Emotional eating: what is it and why does it happen?
What do we mean when we refer to emotional eating, and how does it differ, if at all, from compulsive overeating, binge eating disorder, and bulimia?
It may surprise you but there is still, as of this writing, no official diagnosis for binge eating disorder, much less emotional eating. This is in spite of the fact that it is the most common of all eating disorders. It affects almost half of all adult women who have any type of eating disorder, and one-third of all people who diet. For the time being, it’s officially categorized in the diagnostic manual as Eating Disorder Not Otherwise Specified. It may not be necessary to stick a label on every problem, but it is useful to have a widely agreed upon and accepted way to define a common syndrome so we’ll know if a treatment that has been found effective for some people can be expected to help many others with the same symptoms.
There is a behaviorally-based definition for binge eating disorder that has been proposed for inclusion in a future edition of the Diagnostic and Statistical Manual. The central features of this diagnosis include eating an excessive quantity of food “that is definitely larger than most people would eat…under similar circumstances” and consumed within a “discrete time period,” accompanied by feeling a loss of control and followed by marked distress. There are a few other associated behaviors like eating quickly and feeling uncomfortably full that are added, but the basic definition is virtually identical to that of bulimia but without compensatory behavior, such as purging.
This similarity to bulimia, plus the vagueness of the supposedly objective criteria in the definition may be an indication of why there is not yet an official diagnosis for such a common syndrome. That’s because this behavior is not only a mental disorder, but it’s also a very common though maladaptive coping mechanism that virtually everyone has experienced at one point or another. In other words, it includes a very broad gray area that gets darker and darker until everyone would agree that it is no longer grey. The problem that the DSM people seem to be struggling with is agreeing on how to define the point that it turns black.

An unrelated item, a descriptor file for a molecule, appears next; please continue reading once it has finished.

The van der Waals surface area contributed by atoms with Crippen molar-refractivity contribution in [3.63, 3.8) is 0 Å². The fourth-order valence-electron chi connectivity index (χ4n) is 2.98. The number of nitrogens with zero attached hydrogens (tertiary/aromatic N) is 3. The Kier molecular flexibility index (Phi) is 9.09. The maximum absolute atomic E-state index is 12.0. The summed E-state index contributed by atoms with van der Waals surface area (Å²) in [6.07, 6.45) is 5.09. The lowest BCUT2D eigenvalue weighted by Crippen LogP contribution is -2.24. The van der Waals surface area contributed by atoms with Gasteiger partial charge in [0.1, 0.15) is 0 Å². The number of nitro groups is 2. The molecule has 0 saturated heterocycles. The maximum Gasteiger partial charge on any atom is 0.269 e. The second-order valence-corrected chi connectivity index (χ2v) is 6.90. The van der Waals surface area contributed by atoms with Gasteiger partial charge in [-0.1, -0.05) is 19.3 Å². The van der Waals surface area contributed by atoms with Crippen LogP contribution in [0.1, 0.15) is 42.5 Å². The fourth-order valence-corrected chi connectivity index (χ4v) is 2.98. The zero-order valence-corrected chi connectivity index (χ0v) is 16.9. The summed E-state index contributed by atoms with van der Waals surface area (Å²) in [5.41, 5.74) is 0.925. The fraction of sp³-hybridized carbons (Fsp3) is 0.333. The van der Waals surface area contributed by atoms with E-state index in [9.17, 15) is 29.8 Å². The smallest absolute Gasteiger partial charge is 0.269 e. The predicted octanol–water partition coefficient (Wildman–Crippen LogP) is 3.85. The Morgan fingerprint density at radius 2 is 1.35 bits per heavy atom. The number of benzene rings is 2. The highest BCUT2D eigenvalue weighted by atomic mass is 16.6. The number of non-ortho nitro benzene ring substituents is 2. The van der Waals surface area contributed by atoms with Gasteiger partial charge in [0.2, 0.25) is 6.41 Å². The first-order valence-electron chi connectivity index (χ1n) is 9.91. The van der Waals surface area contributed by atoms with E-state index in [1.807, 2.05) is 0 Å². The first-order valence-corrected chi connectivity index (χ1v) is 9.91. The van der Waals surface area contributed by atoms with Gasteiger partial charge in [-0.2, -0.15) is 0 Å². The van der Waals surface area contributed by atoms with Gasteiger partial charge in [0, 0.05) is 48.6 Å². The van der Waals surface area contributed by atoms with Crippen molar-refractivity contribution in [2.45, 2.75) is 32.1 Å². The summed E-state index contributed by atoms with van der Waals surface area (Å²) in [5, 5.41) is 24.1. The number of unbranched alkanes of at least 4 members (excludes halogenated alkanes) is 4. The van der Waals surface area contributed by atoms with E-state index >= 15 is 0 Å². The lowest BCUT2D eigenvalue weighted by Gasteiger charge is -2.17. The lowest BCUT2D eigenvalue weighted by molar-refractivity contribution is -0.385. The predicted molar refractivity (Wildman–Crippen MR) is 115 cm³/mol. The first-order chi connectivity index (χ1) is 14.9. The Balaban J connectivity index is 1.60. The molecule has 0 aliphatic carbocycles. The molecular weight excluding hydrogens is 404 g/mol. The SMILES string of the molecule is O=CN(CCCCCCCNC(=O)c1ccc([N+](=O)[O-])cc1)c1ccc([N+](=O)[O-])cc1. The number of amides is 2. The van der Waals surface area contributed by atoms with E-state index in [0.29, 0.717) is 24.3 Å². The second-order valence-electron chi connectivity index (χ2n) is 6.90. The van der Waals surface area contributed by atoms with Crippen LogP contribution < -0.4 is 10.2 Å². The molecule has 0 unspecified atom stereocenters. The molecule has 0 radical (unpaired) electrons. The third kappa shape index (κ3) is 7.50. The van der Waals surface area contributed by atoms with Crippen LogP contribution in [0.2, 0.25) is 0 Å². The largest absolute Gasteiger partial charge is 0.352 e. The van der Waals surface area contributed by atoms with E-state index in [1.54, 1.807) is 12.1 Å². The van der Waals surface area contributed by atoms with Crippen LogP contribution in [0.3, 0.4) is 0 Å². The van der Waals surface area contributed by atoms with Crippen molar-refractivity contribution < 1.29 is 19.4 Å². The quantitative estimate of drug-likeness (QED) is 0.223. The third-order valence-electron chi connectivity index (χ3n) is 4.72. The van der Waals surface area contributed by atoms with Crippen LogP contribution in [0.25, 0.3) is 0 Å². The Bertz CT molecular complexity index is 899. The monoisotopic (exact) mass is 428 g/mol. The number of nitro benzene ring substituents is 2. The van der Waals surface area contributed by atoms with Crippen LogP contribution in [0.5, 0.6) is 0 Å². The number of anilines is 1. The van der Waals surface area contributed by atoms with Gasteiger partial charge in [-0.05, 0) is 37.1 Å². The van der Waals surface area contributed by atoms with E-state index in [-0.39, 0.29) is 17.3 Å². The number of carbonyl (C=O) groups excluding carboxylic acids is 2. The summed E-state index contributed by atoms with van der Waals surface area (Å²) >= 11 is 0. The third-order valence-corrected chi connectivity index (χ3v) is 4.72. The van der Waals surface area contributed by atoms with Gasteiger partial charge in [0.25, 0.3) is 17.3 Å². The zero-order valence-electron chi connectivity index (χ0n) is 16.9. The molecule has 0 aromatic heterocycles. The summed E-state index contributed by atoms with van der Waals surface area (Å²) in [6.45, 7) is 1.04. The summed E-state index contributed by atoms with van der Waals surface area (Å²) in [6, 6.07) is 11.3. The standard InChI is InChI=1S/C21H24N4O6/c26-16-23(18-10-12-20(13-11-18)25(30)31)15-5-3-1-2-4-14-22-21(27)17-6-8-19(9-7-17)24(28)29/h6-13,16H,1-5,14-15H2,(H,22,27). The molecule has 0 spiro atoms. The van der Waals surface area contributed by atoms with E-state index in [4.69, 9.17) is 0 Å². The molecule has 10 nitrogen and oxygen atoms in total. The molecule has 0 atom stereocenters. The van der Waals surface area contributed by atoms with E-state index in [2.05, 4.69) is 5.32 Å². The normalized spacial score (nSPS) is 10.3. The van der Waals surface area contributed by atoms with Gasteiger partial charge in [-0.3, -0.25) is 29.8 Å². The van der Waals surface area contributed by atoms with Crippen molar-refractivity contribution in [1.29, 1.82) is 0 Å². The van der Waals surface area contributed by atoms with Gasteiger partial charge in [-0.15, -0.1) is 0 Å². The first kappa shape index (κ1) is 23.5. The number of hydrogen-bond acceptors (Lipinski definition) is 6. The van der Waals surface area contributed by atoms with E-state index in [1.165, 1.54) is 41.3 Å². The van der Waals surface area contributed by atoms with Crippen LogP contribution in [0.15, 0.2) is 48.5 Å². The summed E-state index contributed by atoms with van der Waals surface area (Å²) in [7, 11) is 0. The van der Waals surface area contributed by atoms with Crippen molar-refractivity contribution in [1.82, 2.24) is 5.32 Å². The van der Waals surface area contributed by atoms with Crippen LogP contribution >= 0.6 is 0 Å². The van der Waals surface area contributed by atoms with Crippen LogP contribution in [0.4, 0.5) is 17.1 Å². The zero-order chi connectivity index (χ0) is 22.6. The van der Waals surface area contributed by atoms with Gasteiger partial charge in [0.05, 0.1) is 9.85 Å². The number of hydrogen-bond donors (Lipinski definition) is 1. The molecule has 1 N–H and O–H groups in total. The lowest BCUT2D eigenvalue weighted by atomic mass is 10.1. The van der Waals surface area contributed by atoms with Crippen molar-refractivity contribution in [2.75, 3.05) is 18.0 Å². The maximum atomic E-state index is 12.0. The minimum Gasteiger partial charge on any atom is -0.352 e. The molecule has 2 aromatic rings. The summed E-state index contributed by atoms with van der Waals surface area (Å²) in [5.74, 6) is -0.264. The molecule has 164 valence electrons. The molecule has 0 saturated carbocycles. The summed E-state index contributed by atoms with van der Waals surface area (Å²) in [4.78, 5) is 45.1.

This reflects a larger problem with defining many disorders that are dimensional or based on frequency and severity. When does daydreaming or restlessness become attention deficit disorder or hyperactivity? At what point does apprehension become anxiety? Where do we draw the line between a burst of creative exuberance and hypomania? These are easy to identify as pathological at the extreme end of symptom frequency and severity, but defining that boundary can be very subjective. It’s different than a diagnosis that’s defined by categorical symptoms, such as many that accompany psychosis, which are either present or they’re not.
Emotional eating is an example of a dimensional behavior. Rather than viewing bulimia, binge eating disorder, and compulsive overeating as unique disorders, they can be seen as a subset of emotional eating. The difference between them is that the behavior may differ in frequency and quantity, and people vary in how they deal with the anxiety caused by it – some try to compensate by trying to undo it while others don’t – but the emotional eating may really be just one very common coping mechanism to ease stress. If that’s the case, how does this coping mechanism help?
To explain that will require a separate post (or several). But it’s helpful to first understand the current thinking about self-control and what causes it to break down. In a nutshell, this theory proposes that self-control, or willpower, is a limited resource like muscle strength that gets weaker each time we use it. That means that the more you have to restrain your behavior, the worse your self-control will be. The theory is well summarized in David McRaney’s blog post and it offers a very compelling explanation that’s based on a slew of studies. Keep an open mind while reading it though, because there are a lot of problems that this theory does not address and there are other ways of interpreting the research.
Meanwhile, ponder this: why would anyone try to cope with distress by doing something that will make them feel worse? Rather than solving the problem it just adds to it! Even if it happens once or twice, don’t we learn from doing something that turns out badly and try to avoid repeating it? Stay tuned.